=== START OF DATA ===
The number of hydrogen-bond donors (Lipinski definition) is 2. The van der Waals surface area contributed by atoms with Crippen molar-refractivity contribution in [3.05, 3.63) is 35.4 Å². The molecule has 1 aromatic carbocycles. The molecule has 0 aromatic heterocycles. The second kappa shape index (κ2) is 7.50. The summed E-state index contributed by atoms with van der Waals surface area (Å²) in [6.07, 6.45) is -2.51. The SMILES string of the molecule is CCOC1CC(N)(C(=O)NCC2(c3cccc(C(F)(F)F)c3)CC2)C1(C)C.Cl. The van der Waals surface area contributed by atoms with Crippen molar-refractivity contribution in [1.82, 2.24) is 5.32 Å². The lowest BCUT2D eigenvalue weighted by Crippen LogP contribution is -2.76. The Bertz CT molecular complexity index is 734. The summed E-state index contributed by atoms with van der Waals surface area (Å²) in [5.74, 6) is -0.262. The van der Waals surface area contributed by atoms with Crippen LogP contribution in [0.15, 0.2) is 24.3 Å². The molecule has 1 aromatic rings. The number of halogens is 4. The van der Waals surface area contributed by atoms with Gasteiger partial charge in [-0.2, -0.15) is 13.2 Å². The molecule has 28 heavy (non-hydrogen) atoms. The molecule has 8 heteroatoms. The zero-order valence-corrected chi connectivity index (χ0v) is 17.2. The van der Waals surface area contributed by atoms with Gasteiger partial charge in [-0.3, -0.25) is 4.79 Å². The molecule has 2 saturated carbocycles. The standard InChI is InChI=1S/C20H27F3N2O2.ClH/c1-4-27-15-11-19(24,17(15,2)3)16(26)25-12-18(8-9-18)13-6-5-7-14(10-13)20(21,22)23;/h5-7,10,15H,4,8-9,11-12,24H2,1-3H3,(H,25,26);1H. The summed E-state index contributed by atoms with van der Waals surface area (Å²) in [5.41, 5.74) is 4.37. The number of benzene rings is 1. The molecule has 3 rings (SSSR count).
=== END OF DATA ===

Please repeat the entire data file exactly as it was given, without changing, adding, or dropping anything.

The number of hydrogen-bond donors (Lipinski definition) is 2. The van der Waals surface area contributed by atoms with Crippen molar-refractivity contribution in [3.05, 3.63) is 35.4 Å². The molecule has 1 aromatic carbocycles. The molecule has 0 aromatic heterocycles. The second kappa shape index (κ2) is 7.50. The summed E-state index contributed by atoms with van der Waals surface area (Å²) in [6.07, 6.45) is -2.51. The SMILES string of the molecule is CCOC1CC(N)(C(=O)NCC2(c3cccc(C(F)(F)F)c3)CC2)C1(C)C.Cl. The van der Waals surface area contributed by atoms with Crippen molar-refractivity contribution in [1.82, 2.24) is 5.32 Å². The lowest BCUT2D eigenvalue weighted by Crippen LogP contribution is -2.76. The Bertz CT molecular complexity index is 734. The summed E-state index contributed by atoms with van der Waals surface area (Å²) in [5.74, 6) is -0.262. The van der Waals surface area contributed by atoms with Crippen LogP contribution in [0.15, 0.2) is 24.3 Å². The molecule has 1 aromatic rings. The number of halogens is 4. The van der Waals surface area contributed by atoms with Gasteiger partial charge in [-0.2, -0.15) is 13.2 Å². The molecule has 28 heavy (non-hydrogen) atoms. The molecule has 8 heteroatoms. The zero-order valence-corrected chi connectivity index (χ0v) is 17.2. The van der Waals surface area contributed by atoms with Gasteiger partial charge in [-0.3, -0.25) is 4.79 Å². The molecule has 2 saturated carbocycles. The standard InChI is InChI=1S/C20H27F3N2O2.ClH/c1-4-27-15-11-19(24,17(15,2)3)16(26)25-12-18(8-9-18)13-6-5-7-14(10-13)20(21,22)23;/h5-7,10,15H,4,8-9,11-12,24H2,1-3H3,(H,25,26);1H. The summed E-state index contributed by atoms with van der Waals surface area (Å²) in [5.41, 5.74) is 4.37. The number of benzene rings is 1. The molecule has 3 rings (SSSR count).